[0004] Portable electronic devices are becoming as standard an accessory as a wallet or purse. People are carrying cellular phones, personal digital assistants (PDAs), pagers and the like in record numbers. For example, according to the Cellular Telecommunications Industry Association (CTIA), cellular telephone usage in the United States increased 27% between 1999 and 2000. As of December, 2000, there were over 109 million cellular subscribers in the United States alone.

[0005] Cellular telephones require batteries for portability. As people talk more and more on cellular telephones, they require more and more energy from batteries. To compound this battery capacity issue, there is a trend in the electronic accessories business to converge devices. For instance, cellular telephones are converging with personal data assistants (PDAs), MPEG-1 Audio Layer 3 (MP3) players, and the like. By way of example, the StarTac™ series phone manufactured by Motorola can be purchased with a clip-on personal data assistant, which is capable of storing appointments, phone lists, and to-do reminders. Additionally, the Visor™ personal data assistant manufactured by Handspring has an expansion slot that allows it to become a cellular telephone. Many cellular telephones have clip-on MP3 players as well.

[0006] All of these peripheral devices rely on the phone's battery for power. With increasing frequency, manufacturers of portable electronic devices are turning to lithium-ion (Li-ion) and lithium-polymer (Li-polymer) rechargeable batteries as the primary power source. These chemistries are advantageous in that they have a high energy density, which means that they offer large amounts of power per unit volume.

[0007] The various devices and high-speed circuitry associated with convergent products often consume large amounts of power when operating. This has created an additional strain on an already overtaxed battery. Nothing is more frustrating than missing a casting call for a Broadway musical because your phone battery is dead. When your agent calls for that Broadway audition, you may be very angry with yourself for having listened to the long version of “Stairway to Heaven” on your clip-on MP3 player instead of having saved the last 10% of your battery for that one additional call.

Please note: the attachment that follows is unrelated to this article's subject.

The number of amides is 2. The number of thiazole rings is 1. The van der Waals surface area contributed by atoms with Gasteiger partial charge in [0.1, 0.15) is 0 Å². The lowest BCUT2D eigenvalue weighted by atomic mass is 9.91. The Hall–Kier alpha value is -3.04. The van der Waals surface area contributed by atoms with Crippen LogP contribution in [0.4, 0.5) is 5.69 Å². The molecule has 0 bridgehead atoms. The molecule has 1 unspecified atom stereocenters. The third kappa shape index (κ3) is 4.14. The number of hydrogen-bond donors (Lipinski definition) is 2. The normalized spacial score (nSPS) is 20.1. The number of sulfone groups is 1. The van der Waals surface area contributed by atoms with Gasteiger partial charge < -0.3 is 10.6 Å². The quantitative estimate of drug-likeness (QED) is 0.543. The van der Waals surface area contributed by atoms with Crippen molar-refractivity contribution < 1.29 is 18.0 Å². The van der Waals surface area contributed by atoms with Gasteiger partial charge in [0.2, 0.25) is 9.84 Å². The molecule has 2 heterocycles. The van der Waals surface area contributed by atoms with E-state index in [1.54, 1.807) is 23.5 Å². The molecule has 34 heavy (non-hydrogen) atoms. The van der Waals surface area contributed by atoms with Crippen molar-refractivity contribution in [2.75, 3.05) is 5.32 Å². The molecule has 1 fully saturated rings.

[0008] In an attempt to solve this problem, manufacturers have turned to voltage-sensing fuel gauges to try and inform the user as to how much battery power remains. A problem with lithium-based batteries is that it is hard to measure just how much power is left in them by sensing the voltage. When a primary battery discharges, like an alkaline battery for instance, the voltage drops proportionally with capacity. Thus if the working voltage has dropped by X %, the capacity has dropped in a corresponding amount. To find out how much capacity you have left, all you need to do is measure the voltage and compare it to the initial value.

[0009] Lithium-based batteries, by contrast, have a relatively flat discharge characteristic. The voltage stays essentially constant until the battery is “dead”, when the voltage drops very quickly. For this reason, lithium based systems comprising fuel-gauges that measure voltage can have inaccuracies of 25% or more.

[0010] A more sophisticated, accurate method involves the use of a “Coulomb counter” fuel gauge. This fuel gauge measures the amount of power that has discharged from the battery by integrating current across time (Coulombs of charge). This technique can yield accuracy's of 1% or better in certain applications. The problem with Coulomb counting fuel gauges is that small portable products, e.g. phones, PDAs, and the like, do not have computing power available to perform power management functions in addition to measuring battery capacity.

[0011] There is thus a need for an improved means of managing power in portable electronic devices.


[0012]FIG. 1 illustrates one embodiment of the invention having a minimal set of features in accordance with the invention.

[0013]FIG. 2 illustrates an alternative embodiment having a minimal set of features in accordance with the invention.

[0014]FIG. 3 is a schematic diagram of a preferred embodiment of the invention.

[0015]FIG. 4 is an exemplary flow chart of a preferred embodiment of the invention.